[<Include if the facts warrant:>  This exception would not apply despite an agreement for mutual combat if you further find that its terms were violated by <insert name of complainant/decedent> and that (his/her) conduct toward the defendant was in violation of their agreement, and further that the defendant knew of such violation.  Violation means that <insert name of complainant/decedent>'s use of force exceeded the terms of the agreement with the defendant, and that it escalated beyond what had been agreed to as to either the extent or form of combat.]1

It is important to remember that the defendant has no burden whatsoever to prove that (his/her) use of physical force was not the product of a combat by agreement.  To the contrary, you may only reject (his/her) defense on the basis of this statutory disqualification if you find that the state has proved beyond a reasonable doubt that the defendant and <insert name of other alleged combatant(s)> had engaged in combat by agreement.
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1 See State v. Abraham, 84 Conn. App. 551, 558, cert. denied, 271 Conn. 938 (2004).

Commentary

The exceptions to justification in § 53a-19 (c) serve to negate justification because they involve factual circumstances that disprove that the defendant was acting defensively, and apply to all claims of defense or defense of others, regardless of the degree of force used.  See State v. Silveira, 198 Conn. 454, 470 (1986).

Provocation
In order to provoke the use of physical force by another, it is not enough that the defendant by his or her conduct elicited the use of physical force by another; rather the defendant must have embarked upon such conduct with the specific intent to provoke the other into using physical force and intending to cause the other physical injury or death.  See State v. Hawkins, 19 Conn. App. 609, 616, cert. denied, 212 Conn. 820 (1989).  Section 53a-19 (c) (1) also applies to the situation in which the defendant, intending to harm the victim by retaliation, intentionally provokes the victim into using physical force against the defendant by attacking a third party.  Id., 617.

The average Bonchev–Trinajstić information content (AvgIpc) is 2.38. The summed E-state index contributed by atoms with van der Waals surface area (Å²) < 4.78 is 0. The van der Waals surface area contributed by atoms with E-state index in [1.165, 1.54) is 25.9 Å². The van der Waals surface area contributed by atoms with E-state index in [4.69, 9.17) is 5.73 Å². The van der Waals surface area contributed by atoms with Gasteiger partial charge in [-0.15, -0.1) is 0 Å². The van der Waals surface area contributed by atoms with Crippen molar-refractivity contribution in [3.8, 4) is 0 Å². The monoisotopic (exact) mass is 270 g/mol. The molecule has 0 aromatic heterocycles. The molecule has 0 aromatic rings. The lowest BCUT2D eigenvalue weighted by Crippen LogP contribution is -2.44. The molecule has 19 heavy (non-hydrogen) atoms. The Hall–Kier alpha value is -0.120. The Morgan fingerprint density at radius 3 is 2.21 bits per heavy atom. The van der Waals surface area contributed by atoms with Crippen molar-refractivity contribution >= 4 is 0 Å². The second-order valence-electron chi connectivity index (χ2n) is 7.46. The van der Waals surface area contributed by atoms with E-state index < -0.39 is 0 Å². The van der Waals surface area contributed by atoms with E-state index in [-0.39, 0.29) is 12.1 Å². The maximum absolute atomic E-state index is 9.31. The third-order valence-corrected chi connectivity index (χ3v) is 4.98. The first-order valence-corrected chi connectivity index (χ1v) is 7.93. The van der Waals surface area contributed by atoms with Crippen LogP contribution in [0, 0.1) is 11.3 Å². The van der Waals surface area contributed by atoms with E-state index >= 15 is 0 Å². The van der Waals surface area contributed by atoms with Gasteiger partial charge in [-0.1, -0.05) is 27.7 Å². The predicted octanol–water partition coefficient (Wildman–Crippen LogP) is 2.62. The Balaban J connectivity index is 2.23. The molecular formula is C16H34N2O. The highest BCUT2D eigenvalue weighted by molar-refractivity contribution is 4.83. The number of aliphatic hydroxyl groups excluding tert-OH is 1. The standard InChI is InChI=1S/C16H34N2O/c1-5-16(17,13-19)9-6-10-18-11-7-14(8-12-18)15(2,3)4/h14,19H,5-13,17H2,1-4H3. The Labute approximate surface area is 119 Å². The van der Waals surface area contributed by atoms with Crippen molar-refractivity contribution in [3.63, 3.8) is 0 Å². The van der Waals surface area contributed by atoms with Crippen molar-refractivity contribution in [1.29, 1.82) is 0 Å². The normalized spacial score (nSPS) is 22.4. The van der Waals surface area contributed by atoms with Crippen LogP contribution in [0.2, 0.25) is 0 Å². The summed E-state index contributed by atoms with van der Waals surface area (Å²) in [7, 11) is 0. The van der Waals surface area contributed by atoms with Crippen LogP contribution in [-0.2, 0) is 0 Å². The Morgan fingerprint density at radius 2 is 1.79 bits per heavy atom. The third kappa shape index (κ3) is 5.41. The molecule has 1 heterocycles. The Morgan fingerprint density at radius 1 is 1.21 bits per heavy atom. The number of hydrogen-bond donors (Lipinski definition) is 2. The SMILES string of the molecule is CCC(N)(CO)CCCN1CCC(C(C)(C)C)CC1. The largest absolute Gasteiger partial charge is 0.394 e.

Initial Aggressor
There is no legal definition of "initial aggressor," so it is proper to instruct the jury to apply the ordinary meaning of the words.  State v. Ramos, 261 Conn. 156, 164-69 (2002); State v. Whitford, 260 Conn. 610, 620-24 (2002).

It is improper to define "initial aggressor" simply as the first person to use force.  State v. Jimenez, 228 Conn. 335, 341 (1994) (such an instruction forecloses the jury from considering the claim of self-defense at all).  In State v. Corchado, 188 Conn. 653, 666-68 (1982), the court included "directed verdict" language in defining the "initial aggressor" as one who makes "any direct personal assault . . . in anger" or one who "deliberately places himself in a position where he has reason to believe his presence would provoke trouble" or as one who "leaves a quarrel to go to his home to arm himself, and then returns to the scene of the quarrel and kills the other person."  

Withdrawal
An initial aggressor is justified in using physical force if "he withdraws from the encounter and effectively communicates to such other person his intent to do so, but such other person notwithstanding continues or threatens the use of physical force."  General Statutes § 53a-19 (c) (2).  "An instruction as to the effect of an aggressor withdrawing from an encounter and communicating the intent to withdraw is only necessary where the particular factual situation supports such an instruction."  State v. Diggs, 219 Conn. 295, 299 (1991).  Further, the aggressor's intent to withdraw must clearly be made known to his or her victim in order to invoke the doctrine of communicated withdrawal.  Id.  In other words, the initial aggressor must withdraw or abandon the conflict in such a way that the fact of withdrawal is perceived by his or her opponent, so that the opponent is aware that he or she is no longer in any danger from the original aggressor.  State v. Cartagena, 47 Conn. App. 317, 321 (1997), cert. denied, 244 Conn. 904 (1998). 

Combat by agreement
The agreement need not be formal or express, as long as there is any evidence to support a reasonable inference that the participants agreed, either expressly or impliedly, to engage in combat.  State v. Silveira, 198 Conn. 454, 471 (1986); State v. Johnson, 53 Conn. App. 476, 480-82, cert. denied, 249 Conn. 929 (1999).